Doctors always say that. I think they say it more for themselves than for the patient. A little asterisk to fluff their conscious. They hurt you, but they tell themselves it is to help you. They hurt you, but it only hurts a little bit. You tell me when the last time was that you got a shot and it didn’t hurt. The shots that don’t hurt aren’t described as a little pinch, they don’t need to be.
In the years since the civil war, Earth was simply a shell of a civilization. The neighborhoods still stood, but no community to be found. The office buildings still kissed the sky, but no businesses to fill them. There was no economy. No politics. No trust. But there was pain. The civil war took our humanity but it didn’t take our pain.
I was sick of the pain. Fight or flight had served our ancestors well, but I was never one for running, nor fighting really. I was the perfect candidate for the study: weak, depressed, and desperate.
My thoughts were interrupted by the searing pain inflicted by the hundreds of needles suddenly in each vein. No wonder they strapped me down, I thought, running suddenly seemed like the perfect hobby. I could feel the glistening serum fill my veins. With each and every drop I could feel myself changing.
I drifted home after that. What a quack. If anything I was in more pain. My back ached; my knees ached. When we learned how to travel faster than light, so did our knowledge. Cancer was stomped out like a bug within days. Nearly half our population had moved to Mars. But each day we lived with pain.
My disappointment clung to me like dirt. I needed a shower. I scrubbed until my arms were raw but I couldn’t wash away my disappointment. As the steam cleared I looked in the mirror. Terrified, another being looked back at me. His forehead was broad, nose flat, and head rounded. I moved. He moved. I blinked. He blinked.
I was the monster.
I tried to scream but it was a screech that rang out. I needed to see the doctor. I needed to know what was wrong with me. And so I went.
Running down the desolate streets, my backache gradually turned into searing pain. Hunching helped. And so I went.
When I barged into the office the doctor didn’t look surprised. Instead, he looked relieved. I tried to explain my terror but I couldn’t find the words. And so he went.
“I understand your terror. You sought relief from your pain, but to treat your pain would be to treat a symptom, not the cause.”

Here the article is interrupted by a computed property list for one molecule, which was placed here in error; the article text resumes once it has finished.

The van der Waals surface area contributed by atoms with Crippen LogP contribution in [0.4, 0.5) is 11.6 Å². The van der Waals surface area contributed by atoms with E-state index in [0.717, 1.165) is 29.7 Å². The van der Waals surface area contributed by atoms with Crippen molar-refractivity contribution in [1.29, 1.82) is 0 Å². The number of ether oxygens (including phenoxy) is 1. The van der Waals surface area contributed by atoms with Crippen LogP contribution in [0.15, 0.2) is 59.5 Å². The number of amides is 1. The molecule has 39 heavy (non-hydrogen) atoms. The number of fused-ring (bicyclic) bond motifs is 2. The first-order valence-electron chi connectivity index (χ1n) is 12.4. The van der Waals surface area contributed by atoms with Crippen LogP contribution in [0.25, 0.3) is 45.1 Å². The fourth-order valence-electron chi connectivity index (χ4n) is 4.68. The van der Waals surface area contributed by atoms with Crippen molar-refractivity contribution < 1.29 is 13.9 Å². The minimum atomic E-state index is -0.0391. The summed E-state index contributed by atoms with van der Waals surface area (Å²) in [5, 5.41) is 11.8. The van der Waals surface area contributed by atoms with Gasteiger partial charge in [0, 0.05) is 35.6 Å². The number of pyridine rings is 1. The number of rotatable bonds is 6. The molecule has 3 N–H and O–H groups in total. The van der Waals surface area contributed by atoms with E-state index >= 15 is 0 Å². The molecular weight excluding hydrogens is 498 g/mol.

“Civil war spread like a disease after the human intellect doubled and tripled. It was John Stuart Mill that said ‘it is better to be a human being dissatisfied than a pig satisfied,’ but he did not account for the emptiness and desperation that accompanies dissatisfaction.”
“The desire for perfection was a virus that ran rampant after that. We tried to regroup but it was too far-gone. It is only through regression to our primitive selves that can truly cure the pain that civilization suffers from.”
“Consider yourself ground zero for the civilization that is to evolve.”
And so it goes. . .
September 24, 2012 § 1 Comment
As I approach the ripe old age of 21, I can look back fondly on some wonderful moments in my life; however, those truly unforgettable memories are often dark ones. Like any other average Joe, I have seen enough violence and betrayal to question the kindness of other people. After seeing some of my closest friends go through living hell, who can blame us for wishing for a better world? What if we could prevent all this selfishness in the future by genetically engineering our children into altruistic beings?
Altruism seems like an all too appealing concept. Merriam-Webster defines it as “unselfish regard for or devotion to the welfare of others.” Biologically speaking, there’s evidence for altruism in ecological communities such as bee hives, where worker bees selflessly gather nourishment for the queen bee. But with humans, things get a bit complicated. We’re self-motivated beings, and we often times seem to be living testaments to the “you scratch my back, I’ll scratch yours” mentality.
One of my favorite extracurricular activities is Alternative Spring Break, a week spent with 11 strangers doing community service. On my trip, I got to spend my time learning about Tibetan culture and assisting a community of Tibetans in St. Paul with their day of protest. Although my group provided service and gave them open minds, there was still an innate “selfishness.” For me, doing this kind of cultural service makes me feel really happy; I have so much fun learning about other cultures and find gratification in seeing my work come to fruition. Even though my intentions weren’t purely altruistic, does this diminish the quality of the assistance we provided? I don’t see it that way.
My Chinese mother always scolded me for being tai lao shi. Too honest. Too naive. It used to be too easy for people to walk all over people like me.
So if we could make our children purely selfless beings, we would have to impose this new genetic modification on every child. Bring on the ethical dilemmas, please.
But let’s pretend that we could actually convince every parent to agree to this genetic makeover. One possible repercussion from this is quite simple: grumpiness. I’m reminded of the character Elva from the Inheritance Trilogy by Christopher Paolini. She was accidentally coerced by magic into becoming a completely self-sacrificing person after birth. Although she selflessly protected every person around her, she was unhappy all the time from taking on everyone else’s problems. So would we really making the world a better place? To me, it seems like we would just become a horde of grumpy people, quietly suffering from our “goodness.”
My final verdict? I’ll pass on having Grumpy the Dwarf as my kiddo, please.
-Angela L. B4
September 24, 2012 § Leave a comment
Altruism, as a result of evolution, has been displayed throughout the animal kingdom. Whether it is the worker termites protecting their queen or the drone bees performing a similar role, somewhere along the path altruism was deemed as favorable by evolution. However, these animals did not choose to become altruistic beings. So the question arises, if you could artificially give your offspring a gene (or genes rather because something as complex as a character trait is undoubtedly coded for by more than one gene, if it is even inheritable at all) that would make the child more altruistic would you?